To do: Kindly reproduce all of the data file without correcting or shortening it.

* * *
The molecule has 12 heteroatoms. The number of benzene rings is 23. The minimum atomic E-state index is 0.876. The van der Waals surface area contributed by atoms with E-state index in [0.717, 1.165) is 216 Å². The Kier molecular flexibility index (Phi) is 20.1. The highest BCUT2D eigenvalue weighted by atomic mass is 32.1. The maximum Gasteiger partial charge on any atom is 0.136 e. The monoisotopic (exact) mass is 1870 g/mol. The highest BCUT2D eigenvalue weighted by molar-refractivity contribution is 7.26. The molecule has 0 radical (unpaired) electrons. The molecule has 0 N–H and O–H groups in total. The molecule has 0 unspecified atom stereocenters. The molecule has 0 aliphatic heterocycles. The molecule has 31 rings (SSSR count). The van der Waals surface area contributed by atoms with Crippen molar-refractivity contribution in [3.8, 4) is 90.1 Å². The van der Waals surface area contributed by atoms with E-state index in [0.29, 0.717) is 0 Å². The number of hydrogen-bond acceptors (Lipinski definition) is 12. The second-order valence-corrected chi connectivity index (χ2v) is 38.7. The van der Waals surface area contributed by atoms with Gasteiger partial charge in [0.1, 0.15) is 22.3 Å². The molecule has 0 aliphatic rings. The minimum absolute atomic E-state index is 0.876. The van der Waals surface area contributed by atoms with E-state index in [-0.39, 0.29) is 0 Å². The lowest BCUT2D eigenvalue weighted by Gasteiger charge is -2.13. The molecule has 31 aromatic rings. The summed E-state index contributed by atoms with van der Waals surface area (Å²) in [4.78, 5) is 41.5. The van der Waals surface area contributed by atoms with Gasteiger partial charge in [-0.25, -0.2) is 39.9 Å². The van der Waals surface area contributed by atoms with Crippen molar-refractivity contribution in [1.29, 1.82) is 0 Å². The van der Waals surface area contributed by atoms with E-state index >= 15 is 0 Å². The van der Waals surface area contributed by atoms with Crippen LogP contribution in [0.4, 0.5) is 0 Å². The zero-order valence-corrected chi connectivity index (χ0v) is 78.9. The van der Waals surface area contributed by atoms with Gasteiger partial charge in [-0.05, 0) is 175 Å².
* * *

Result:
The molecule has 12 heteroatoms. The number of benzene rings is 23. The minimum atomic E-state index is 0.876. The van der Waals surface area contributed by atoms with E-state index in [0.717, 1.165) is 216 Å². The Kier molecular flexibility index (Phi) is 20.1. The highest BCUT2D eigenvalue weighted by atomic mass is 32.1. The maximum Gasteiger partial charge on any atom is 0.136 e. The monoisotopic (exact) mass is 1870 g/mol. The highest BCUT2D eigenvalue weighted by molar-refractivity contribution is 7.26. The molecule has 0 radical (unpaired) electrons. The molecule has 0 N–H and O–H groups in total. The molecule has 0 unspecified atom stereocenters. The molecule has 0 aliphatic heterocycles. The molecule has 31 rings (SSSR count). The van der Waals surface area contributed by atoms with Crippen molar-refractivity contribution in [3.8, 4) is 90.1 Å². The van der Waals surface area contributed by atoms with E-state index in [0.29, 0.717) is 0 Å². The number of hydrogen-bond acceptors (Lipinski definition) is 12. The second-order valence-corrected chi connectivity index (χ2v) is 38.7. The van der Waals surface area contributed by atoms with Gasteiger partial charge in [0.1, 0.15) is 22.3 Å². The molecule has 0 aliphatic rings. The minimum absolute atomic E-state index is 0.876. The van der Waals surface area contributed by atoms with E-state index in [-0.39, 0.29) is 0 Å². The lowest BCUT2D eigenvalue weighted by Gasteiger charge is -2.13. The molecule has 31 aromatic rings. The summed E-state index contributed by atoms with van der Waals surface area (Å²) in [4.78, 5) is 41.5. The van der Waals surface area contributed by atoms with Gasteiger partial charge in [-0.25, -0.2) is 39.9 Å². The van der Waals surface area contributed by atoms with Crippen molar-refractivity contribution in [1.29, 1.82) is 0 Å². The van der Waals surface area contributed by atoms with E-state index >= 15 is 0 Å². The van der Waals surface area contributed by atoms with Crippen LogP contribution in [0.4, 0.5) is 0 Å². The zero-order valence-corrected chi connectivity index (χ0v) is 78.9. The van der Waals surface area contributed by atoms with Gasteiger partial charge in [-0.05, 0) is 175 Å².